Israel’s founding fathers

The annual Jewish Leadership Conference (JLC) is a new initiative, with which I’m proud to be associated. The JLC, in its own words, “aims to develop a new political and cultural vision for American Jewry, and to bring together Jews who believe that conservative ideas can help strengthen the Jewish people, the Jewish nation, and the American civic future.” I had the privilege of addressing a session of the JLC’s second annual conference in New York, on October 26. My topic: Israel’s founding fathers. As I noted in the synopsis,

No one can fail to detect the dominant role of individual leaders in the rise of Israel. Theodor Herzl stirred the Jews of Europe to see a Jewish state as a feasible project. Chaim Weizmann persuaded the world’s greatest power to shelter the movement. And David Ben-Gurion inspired a mere 600,000 Jews to win a war of independence. Subtract any one of the three, and Zionism may have fallen short of its goal of a sovereign Jewish state.

Most great national revivals are driven by one transformative champion, or a group belonging to a single generation (such as America’s founding fathers). How is it possible that, over three generations, three visionary geniuses arose to lead the Jews to restored national independence?

Now that I’ve posed the question, view the address here and see how I answer it, in 29 minutes.

The Allied Balfour Declaration

My “final word” on the Balfour Declaration is published at Mosaic Magazine, here. Excerpt:

Had Nahum Sokolow not secured the assent of other powers in 1917 for the hoped-for British declaration, it would not have come about. And had he not returned to regain their approval in 1918, it would not have become binding international law. It is always crucial to “work” the great capital—London in 1917, Washington today. But a diversified diplomacy also aggregates the power that resides in other centers around the globe. Such aggregation gave Zionism the Balfour Declaration, the UN partition plan, and Security Council resolution 242. Absent it, Israel or its actions may yet be robbed of their international legitimacy, especially if the “unshakable bond” with its great friend begins to unravel.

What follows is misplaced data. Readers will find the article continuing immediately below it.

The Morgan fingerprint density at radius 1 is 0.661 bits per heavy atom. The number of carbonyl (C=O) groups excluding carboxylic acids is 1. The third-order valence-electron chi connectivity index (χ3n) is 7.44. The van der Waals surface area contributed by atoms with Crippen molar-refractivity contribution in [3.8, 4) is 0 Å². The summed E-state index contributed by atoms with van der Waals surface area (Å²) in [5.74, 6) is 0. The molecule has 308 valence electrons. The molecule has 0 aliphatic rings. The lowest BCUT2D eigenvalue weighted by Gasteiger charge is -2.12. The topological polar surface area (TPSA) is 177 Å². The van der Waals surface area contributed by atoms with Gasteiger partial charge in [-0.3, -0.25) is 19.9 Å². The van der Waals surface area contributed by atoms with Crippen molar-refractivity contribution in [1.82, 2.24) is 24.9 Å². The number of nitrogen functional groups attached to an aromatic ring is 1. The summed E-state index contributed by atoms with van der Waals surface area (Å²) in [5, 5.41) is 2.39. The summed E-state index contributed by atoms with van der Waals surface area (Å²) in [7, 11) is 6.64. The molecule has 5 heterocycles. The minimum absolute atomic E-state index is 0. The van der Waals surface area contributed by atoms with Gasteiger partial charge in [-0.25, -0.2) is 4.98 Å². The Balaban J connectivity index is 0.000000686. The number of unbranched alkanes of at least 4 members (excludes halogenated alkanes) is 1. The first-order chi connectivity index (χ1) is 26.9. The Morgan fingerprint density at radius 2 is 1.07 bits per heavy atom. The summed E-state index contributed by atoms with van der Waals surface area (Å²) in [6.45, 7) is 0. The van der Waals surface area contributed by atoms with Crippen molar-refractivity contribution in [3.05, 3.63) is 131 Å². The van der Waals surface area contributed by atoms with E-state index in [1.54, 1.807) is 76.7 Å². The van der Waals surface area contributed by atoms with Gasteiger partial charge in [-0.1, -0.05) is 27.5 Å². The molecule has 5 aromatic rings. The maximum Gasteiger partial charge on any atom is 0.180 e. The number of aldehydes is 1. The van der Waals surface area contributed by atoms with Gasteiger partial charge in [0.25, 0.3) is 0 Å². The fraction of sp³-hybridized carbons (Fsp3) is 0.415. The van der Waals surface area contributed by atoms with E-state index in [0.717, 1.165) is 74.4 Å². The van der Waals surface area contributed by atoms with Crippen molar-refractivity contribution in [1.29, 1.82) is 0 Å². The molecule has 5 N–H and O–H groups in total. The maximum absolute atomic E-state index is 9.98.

Along the way, I write about the (lack of a) role of Christian restorationism in the declaration’s gestation, Britain’s failure to fulfill its commitment, and Sokolow’s forgotten finesse. As another Zionist leader once put it,

he had an amazing capacity for adjusting to his partner. Talking to a hasidic rabbi he turned into a Hasid; dealing with a French statesman he became a charming bel esprit, and, as somebody once said half in jest and half in malice, conferring with the Pope he became a Catholic.

Read my final word at this link.

Photo below: Benjamin and Sara Netanyahu peruse the original Balfour Declaration at the British Library, September 2015 (Government Press Office).

The Netanyahus view the original Balfour Declaration.

Balfour Declaration: the responses

Three weeks ago, Mosaic Magazine published my essay on “The Forgotten Truth about the Balfour Declaration,” here. I argued that Britain would have never issued the declaration (a century ago this November) had any of the principal Allies opposed it. And I demonstrated that prior to the declaration, Zionists cleared the way by securing Allied buy-in. (A little-remembered Zionist leader, Nahum Sokolow, spearheaded this effort.) The French provided the Zionists with a letter of their own, Woodrow Wilson signed off on Balfour’s text, and the Zionists even got a nod from the Vatican. These pre-approvals made the Balfour Declaration possible.

In the day before the League of Nations and the United Nations, the Balfour Declaration thus had five-star international legitimacy. By contrast, commitments to the Arabs in the Hussein-McMahon correspondence had none. And that’s why the Balfour Declaration finally entered the mandate for Palestine, as an international commitment under law.

There have been three responses:

• Nicholas Rostow, authority on international law: “How the Balfour Declaration Became Part of International Law,” here.

• Allan Arkush, professor of Judaic studies and history: “How Gentile Zionism Affected the Statesmen Behind the Balfour Declaration,” here.

• Colin Shindler, historian of Israel and Zionism: “Jabotinsky’s Role, and the Jewish Legion’s, in Securing the Balfour Declaration,” here.

I’ll have the final word in a few days’ time. Until then, enjoy this unusual photograph. It features, left to right, Nahum Sokolow (in the thinker’s pose), Menahem Ussishkin (in bed), and Chaim Weizmann (hand on head). All three were in Paris in February 1919 to address the peace conference, so I would guess this was taken then, in Ussishkin’s hotel room. Credit: World Zionist Organization, here.

Sokolow, Ussishkin, and Weizmann in Paris, 1919